On my second day as volunteer, one of my fellow teachers approached me with questions about the United States. In the past (cf. Tanzania), questions like “Is Canada a state?” and comments like “But you are European” annoyed me. However, my fellow teacher changed the way I feel about these seemingly ignorant questions.
When she asked me if President Obama was president of all 50 states and if he ‘governs’ or if he ‘rules,’ another coworker laughed aloud. Turning toward her mocker, she calmly defended her question; saying that if she is ever confused about information that she hears concerning any certain place in the world she waits until she meets someone from that place. Then, she can ask that person questions to clarify what she has heard. Who better to elucidate an issue about a place than someone who comes from that very place—immersed in implicit knowledge of it simply by existing in it? She further cited the example of a former volunteer who grew up in Oklahoma. When her students refused to believe in the existence of tornadoes, she called upon the Oklahoman. He served as witness, and persuaded the doubting learners.
After I explained the difference between governors and presidents, Colombia and the District of Columbia, and the term ‘American Indian’; my colleague said that she would travel more if she were not so terribly afraid of oceans. She never learned how to swim.
At this point, our coworker who earlier scoffed found his moment to re-enter conversation. Just as I can share knowledge about the U.S.A., he is a resource for learning about Zambezi. This narrow panhandle that provides the outstretched thumb of Namibia’s hand extends the country halfway across the continent. As such, it is isolated and drastically different from the rest of the country. The massive Zambezi river is the current namesake of the region (after the German name Caprivi was abandoned in 2013), and he made mention of this with regard to learning how to swim.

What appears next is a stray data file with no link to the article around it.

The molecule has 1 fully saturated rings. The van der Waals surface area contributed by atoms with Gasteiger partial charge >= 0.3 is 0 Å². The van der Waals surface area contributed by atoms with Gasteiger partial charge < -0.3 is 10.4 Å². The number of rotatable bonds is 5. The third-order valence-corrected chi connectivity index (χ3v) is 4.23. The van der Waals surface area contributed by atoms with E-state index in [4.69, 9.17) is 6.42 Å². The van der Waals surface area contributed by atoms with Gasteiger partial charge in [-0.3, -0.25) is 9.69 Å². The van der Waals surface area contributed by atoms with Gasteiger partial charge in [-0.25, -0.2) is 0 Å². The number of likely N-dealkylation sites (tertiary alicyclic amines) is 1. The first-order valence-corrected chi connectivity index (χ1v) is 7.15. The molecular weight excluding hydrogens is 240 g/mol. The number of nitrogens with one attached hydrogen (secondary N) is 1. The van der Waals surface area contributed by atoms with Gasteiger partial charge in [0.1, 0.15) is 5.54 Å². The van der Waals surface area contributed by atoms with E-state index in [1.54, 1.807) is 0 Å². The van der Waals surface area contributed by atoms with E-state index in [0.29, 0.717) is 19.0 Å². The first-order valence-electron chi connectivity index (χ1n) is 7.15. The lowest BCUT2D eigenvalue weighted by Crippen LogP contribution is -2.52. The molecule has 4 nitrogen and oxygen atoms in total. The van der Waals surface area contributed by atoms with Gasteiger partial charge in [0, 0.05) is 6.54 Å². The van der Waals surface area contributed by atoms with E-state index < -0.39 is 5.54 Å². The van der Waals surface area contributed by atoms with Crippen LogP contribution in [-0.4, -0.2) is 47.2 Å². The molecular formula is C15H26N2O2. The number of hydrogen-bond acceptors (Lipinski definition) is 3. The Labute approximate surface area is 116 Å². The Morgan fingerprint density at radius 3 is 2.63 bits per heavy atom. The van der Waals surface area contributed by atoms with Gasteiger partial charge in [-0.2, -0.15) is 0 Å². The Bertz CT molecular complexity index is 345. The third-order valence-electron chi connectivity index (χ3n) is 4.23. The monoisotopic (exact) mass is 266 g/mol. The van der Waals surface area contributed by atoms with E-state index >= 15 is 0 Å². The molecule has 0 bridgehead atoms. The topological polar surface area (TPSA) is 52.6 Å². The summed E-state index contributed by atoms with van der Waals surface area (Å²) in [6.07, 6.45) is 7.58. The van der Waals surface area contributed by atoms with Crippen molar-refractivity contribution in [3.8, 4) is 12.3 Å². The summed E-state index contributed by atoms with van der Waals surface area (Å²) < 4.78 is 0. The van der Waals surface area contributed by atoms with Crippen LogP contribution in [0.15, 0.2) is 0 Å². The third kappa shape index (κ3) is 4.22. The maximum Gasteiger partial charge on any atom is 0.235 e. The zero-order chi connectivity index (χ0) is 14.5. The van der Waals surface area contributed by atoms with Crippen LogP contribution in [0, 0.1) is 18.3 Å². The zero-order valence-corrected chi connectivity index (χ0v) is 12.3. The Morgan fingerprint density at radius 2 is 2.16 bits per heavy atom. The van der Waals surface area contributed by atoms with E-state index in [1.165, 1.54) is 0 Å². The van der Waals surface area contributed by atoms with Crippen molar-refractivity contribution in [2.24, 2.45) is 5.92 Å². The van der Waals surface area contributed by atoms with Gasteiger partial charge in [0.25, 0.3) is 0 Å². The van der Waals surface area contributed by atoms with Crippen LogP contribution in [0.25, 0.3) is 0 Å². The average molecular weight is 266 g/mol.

Our coworker explained that while I might be a credible source for American politics or tornadoes, he might teach us how to swim in rivers. I stated that I grew up swimming in rivers, but that is not what he meant and I was dismissed from further contribution. The difference in contexts made my statement irrelevant. The important difference here is that when people say ‘river’ in Zambezi or Kavango, hippos and crocodiles are also implied. Where I grew up, we had mine runoff but fortunately not one man-eating reptile.
He told us that it is quite easy to swim despite crocodiles. In fact, he said, Zambians and Angolans do it often when they cross the border by swimming.
First, he told us, you dive in—“twaaa’!”—he made a grand gesture with his hand from above his head, down to the floor. “Then you swim deep, deep, deep, on the bottom. There, they can’t catch you.”
His and my perception of the word can likely differ.
“If you need air, you come back—” he stiffened his body, and looked upward, “—up.” He took a gulp of hypothetical Zambezi air. “Then, you go deep down again, and you swim. That’s all!”